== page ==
Irish singer and TV entertainer Val Doonican has died aged 88.
His family told the BBC that he died "peacefully" last night.
The crooner was a big star in the 1960s and was a regular fixture on the BBC with the Val Doonican Show, which featured singing performances by artists.
He was married to Lynnette with whom he had two daughters.
His daughter Sarah said: "Until 87, he was as fit as a flea. It was just old age, I'm afraid - the batteries ran out."
Doonican, with his laid-back armchair style and his warm Irish demeanour, was one of the most popular and best-selling singers of his generation.
It took him years to establish his niche, but once he had achieved success he remained at the top of his profession for more than two decades.
Michael Valentine Doonican was born in Waterford on February 3, 1927, the youngest of eight children.
When he was 14, his world was shattered by his father's death from cancer of the throat and mouth. He left school to help support the family.
He had been writing and arranging music from a very young age, harmonising his friends' versions of the songs they saw performed on film.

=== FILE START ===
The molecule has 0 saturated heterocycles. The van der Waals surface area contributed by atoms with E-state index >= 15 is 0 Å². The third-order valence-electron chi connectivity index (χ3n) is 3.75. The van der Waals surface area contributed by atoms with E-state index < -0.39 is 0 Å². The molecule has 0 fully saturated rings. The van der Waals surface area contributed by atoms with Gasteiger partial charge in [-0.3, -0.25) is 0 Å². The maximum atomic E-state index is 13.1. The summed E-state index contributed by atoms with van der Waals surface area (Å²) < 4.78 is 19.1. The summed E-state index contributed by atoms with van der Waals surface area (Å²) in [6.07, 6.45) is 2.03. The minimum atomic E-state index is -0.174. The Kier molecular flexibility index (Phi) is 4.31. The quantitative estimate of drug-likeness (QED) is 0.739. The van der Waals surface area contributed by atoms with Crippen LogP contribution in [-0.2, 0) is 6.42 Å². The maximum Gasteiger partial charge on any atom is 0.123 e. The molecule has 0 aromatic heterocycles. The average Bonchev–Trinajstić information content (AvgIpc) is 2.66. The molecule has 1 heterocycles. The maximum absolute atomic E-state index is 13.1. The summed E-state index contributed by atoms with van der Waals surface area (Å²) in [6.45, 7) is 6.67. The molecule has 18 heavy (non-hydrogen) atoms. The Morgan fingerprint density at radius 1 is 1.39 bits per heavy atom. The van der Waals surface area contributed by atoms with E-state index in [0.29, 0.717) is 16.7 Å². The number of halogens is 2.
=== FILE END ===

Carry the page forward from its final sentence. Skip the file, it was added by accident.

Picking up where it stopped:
Eventually, Doonican joined a band as drummer.
In 1951, he was approached by representatives of the Four Ramblers and invited to join them in England, where they are best remembered for Riders Of The Range on BBC Radio.
By then, Doonican had bought himself an amplifier for his guitar. He made a case to protect the amplifier by using an old theatre poster advertising entertainer Lynnette Rae. The pair met, and were married in the early 1960s, and had two daughters.
He was urged to go solo, which he did. He went on to record more than 50 albums, sales of which register in the millions.
He charted many times with singles and albums, appearing on Top Of The Pops to sing hits such as Walk Tall, The Special Years, What Would I Be, and Elusive Butterfly.
His TV shows ran for 24 years.